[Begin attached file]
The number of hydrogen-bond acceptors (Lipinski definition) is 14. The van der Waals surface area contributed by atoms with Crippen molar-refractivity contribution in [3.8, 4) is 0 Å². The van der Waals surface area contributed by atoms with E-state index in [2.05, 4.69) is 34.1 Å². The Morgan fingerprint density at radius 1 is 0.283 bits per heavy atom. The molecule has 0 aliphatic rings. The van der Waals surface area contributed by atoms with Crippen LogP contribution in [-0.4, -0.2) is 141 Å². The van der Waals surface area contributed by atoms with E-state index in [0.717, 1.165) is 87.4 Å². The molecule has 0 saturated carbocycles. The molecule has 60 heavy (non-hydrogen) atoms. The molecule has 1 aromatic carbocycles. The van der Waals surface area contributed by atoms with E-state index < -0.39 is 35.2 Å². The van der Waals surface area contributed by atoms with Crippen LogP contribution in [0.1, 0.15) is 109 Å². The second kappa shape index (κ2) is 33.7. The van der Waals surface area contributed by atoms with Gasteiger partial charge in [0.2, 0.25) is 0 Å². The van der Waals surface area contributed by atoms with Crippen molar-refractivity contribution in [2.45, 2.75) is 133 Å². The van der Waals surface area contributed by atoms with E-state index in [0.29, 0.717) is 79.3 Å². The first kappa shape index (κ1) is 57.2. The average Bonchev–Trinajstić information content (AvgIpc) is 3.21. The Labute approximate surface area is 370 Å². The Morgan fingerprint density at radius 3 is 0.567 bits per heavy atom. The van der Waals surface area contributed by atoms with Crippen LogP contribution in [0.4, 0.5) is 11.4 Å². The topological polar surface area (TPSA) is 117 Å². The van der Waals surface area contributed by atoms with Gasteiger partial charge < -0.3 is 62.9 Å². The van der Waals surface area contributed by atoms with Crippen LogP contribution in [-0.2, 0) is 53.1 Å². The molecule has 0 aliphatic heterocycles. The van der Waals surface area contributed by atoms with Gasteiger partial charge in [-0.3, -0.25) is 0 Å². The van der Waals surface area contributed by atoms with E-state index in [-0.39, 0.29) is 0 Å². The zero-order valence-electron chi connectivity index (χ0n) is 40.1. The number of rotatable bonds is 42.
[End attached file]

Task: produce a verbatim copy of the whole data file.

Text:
The number of hydrogen-bond acceptors (Lipinski definition) is 14. The van der Waals surface area contributed by atoms with Crippen molar-refractivity contribution in [3.8, 4) is 0 Å². The van der Waals surface area contributed by atoms with E-state index in [2.05, 4.69) is 34.1 Å². The Morgan fingerprint density at radius 1 is 0.283 bits per heavy atom. The molecule has 0 aliphatic rings. The van der Waals surface area contributed by atoms with Crippen LogP contribution in [-0.4, -0.2) is 141 Å². The van der Waals surface area contributed by atoms with E-state index in [0.717, 1.165) is 87.4 Å². The molecule has 0 saturated carbocycles. The molecule has 60 heavy (non-hydrogen) atoms. The molecule has 1 aromatic carbocycles. The van der Waals surface area contributed by atoms with E-state index < -0.39 is 35.2 Å². The van der Waals surface area contributed by atoms with Crippen LogP contribution in [0.1, 0.15) is 109 Å². The second kappa shape index (κ2) is 33.7. The van der Waals surface area contributed by atoms with Gasteiger partial charge in [0.2, 0.25) is 0 Å². The van der Waals surface area contributed by atoms with Crippen molar-refractivity contribution in [2.45, 2.75) is 133 Å². The van der Waals surface area contributed by atoms with E-state index in [0.29, 0.717) is 79.3 Å². The first kappa shape index (κ1) is 57.2. The average Bonchev–Trinajstić information content (AvgIpc) is 3.21. The Labute approximate surface area is 370 Å². The Morgan fingerprint density at radius 3 is 0.567 bits per heavy atom. The van der Waals surface area contributed by atoms with Crippen LogP contribution in [0.4, 0.5) is 11.4 Å². The topological polar surface area (TPSA) is 117 Å². The van der Waals surface area contributed by atoms with Gasteiger partial charge < -0.3 is 62.9 Å². The van der Waals surface area contributed by atoms with Crippen LogP contribution in [-0.2, 0) is 53.1 Å². The molecule has 0 aliphatic heterocycles. The van der Waals surface area contributed by atoms with Gasteiger partial charge in [-0.3, -0.25) is 0 Å². The van der Waals surface area contributed by atoms with E-state index in [-0.39, 0.29) is 0 Å². The zero-order valence-electron chi connectivity index (χ0n) is 40.1. The number of rotatable bonds is 42.